Sometimes, in his enthusiasm to put all these evil “deniers” in their place, Dr Jones appears to forget the basic rules of science altogether. For example, he describes how measured levels of atmospheric C02 have increased since 1959, and how “basic physics show that carbon dioxide is a greenhouse gas” and how “three independent sets of records of global temperature agree that 2010 was one of the three hottest years since figures were first collected.” Dr Jones might be surprised to learn the “deniers” agree with him on this. Where they differ is over a fundamental scientific concept: “Correlation is not causation.” We are, remember, emerging from the Little Ice Age. So the rise in global temperatures is perfectly explicable in terms of natural climatic cycles. Furthermore, you could reasonably argue that the theory of anthropogenic CO2 as a driver of catastrophic global warming has already been “falsified” (or, as I prefer to think of it, torpedoed below the waterline, hit in the magazine and blown out of the sea). That’s because, as even the great Dr Phil Jones of the CRU has acknowledged, “global warming” stopped in 1998 (even as anthropogenic CO2 levels, notably in China) continued to rise.
Another category error Dr Jones falls into is in his use of the Argumentum ad Verecundiam, the appeal to authority. He tells us:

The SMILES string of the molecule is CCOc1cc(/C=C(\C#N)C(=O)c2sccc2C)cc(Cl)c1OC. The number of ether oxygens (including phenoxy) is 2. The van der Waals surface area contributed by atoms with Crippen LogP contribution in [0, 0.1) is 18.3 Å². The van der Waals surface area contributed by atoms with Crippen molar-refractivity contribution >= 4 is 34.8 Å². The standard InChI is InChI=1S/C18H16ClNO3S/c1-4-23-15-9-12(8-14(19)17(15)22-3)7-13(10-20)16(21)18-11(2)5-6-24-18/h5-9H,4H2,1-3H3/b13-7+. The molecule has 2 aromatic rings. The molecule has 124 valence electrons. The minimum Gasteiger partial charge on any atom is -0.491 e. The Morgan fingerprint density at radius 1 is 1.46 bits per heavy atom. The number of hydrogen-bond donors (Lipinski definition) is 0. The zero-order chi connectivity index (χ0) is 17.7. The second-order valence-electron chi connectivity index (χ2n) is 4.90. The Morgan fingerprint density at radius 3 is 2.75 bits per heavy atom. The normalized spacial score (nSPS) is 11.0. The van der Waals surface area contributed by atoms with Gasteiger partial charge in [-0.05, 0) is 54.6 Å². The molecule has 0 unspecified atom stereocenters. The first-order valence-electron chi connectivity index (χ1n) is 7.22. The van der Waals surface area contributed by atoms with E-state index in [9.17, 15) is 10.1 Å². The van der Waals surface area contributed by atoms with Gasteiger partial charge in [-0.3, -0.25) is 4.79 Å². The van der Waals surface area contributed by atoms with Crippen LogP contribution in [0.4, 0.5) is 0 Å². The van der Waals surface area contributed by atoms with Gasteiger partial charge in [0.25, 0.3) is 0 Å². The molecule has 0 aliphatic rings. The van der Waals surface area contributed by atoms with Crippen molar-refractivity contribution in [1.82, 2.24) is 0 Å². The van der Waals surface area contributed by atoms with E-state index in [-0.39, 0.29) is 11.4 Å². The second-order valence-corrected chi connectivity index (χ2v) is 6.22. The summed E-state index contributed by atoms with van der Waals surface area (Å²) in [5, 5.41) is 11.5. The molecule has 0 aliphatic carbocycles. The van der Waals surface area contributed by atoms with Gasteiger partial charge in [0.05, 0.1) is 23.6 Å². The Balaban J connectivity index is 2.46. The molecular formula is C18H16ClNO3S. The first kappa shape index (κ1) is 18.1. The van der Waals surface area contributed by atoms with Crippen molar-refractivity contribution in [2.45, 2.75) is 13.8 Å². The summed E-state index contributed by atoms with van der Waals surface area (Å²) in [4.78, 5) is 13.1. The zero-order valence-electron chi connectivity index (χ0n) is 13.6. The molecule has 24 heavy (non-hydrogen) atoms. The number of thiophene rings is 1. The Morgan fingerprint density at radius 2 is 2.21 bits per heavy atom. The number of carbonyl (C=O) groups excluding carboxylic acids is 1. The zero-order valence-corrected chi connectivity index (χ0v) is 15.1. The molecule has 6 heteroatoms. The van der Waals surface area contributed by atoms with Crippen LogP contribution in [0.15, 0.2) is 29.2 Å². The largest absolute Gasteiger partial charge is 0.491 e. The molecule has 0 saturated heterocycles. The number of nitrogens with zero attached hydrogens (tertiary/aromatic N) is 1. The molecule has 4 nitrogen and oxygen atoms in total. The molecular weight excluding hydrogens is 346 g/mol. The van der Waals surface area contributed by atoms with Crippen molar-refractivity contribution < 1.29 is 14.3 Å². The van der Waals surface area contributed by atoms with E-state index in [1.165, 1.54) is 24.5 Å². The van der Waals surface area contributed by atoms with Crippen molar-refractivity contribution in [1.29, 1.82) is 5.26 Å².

The IPCC concluded that it is beyond doubt that the climate is warming and more than 90% likely that this has been driven by human activity.
And he cites an open letter to the journal Science by two hundred and fifty members of the US National Academy of Sciences:
“(T)here is compelling, comprehensive, and consistent objective evidence that humans are changing the climate in ways that threaten our societies and the ecosystems on which we depend.”
But as both Karl Popper and Thomas Kuhn could have explained to Dr Jones, science does not advance through “consensus”; and as Einstein could have told him, science is not a numbers game. When Hitler commissioned the book 100 Authors Against Einstein, Einstein coolly replied that if he were wrong, one author would have been enough.
If Dr Jones would like to learn more about these complexities, I would be more than happy to send him a free copy of my book Watermelons. One gets the impression that he hasn’t yet had much opportunity to find out what climate realists (as we prefer to style ourselves, “deniers” being – you know – a touch Holocaust-y) actually think or properly to familiarise himself with the terms of the debate. Also, the book’s quite well-researched so it might help him avoid repeating any of those embarrassing errors he makes in the report.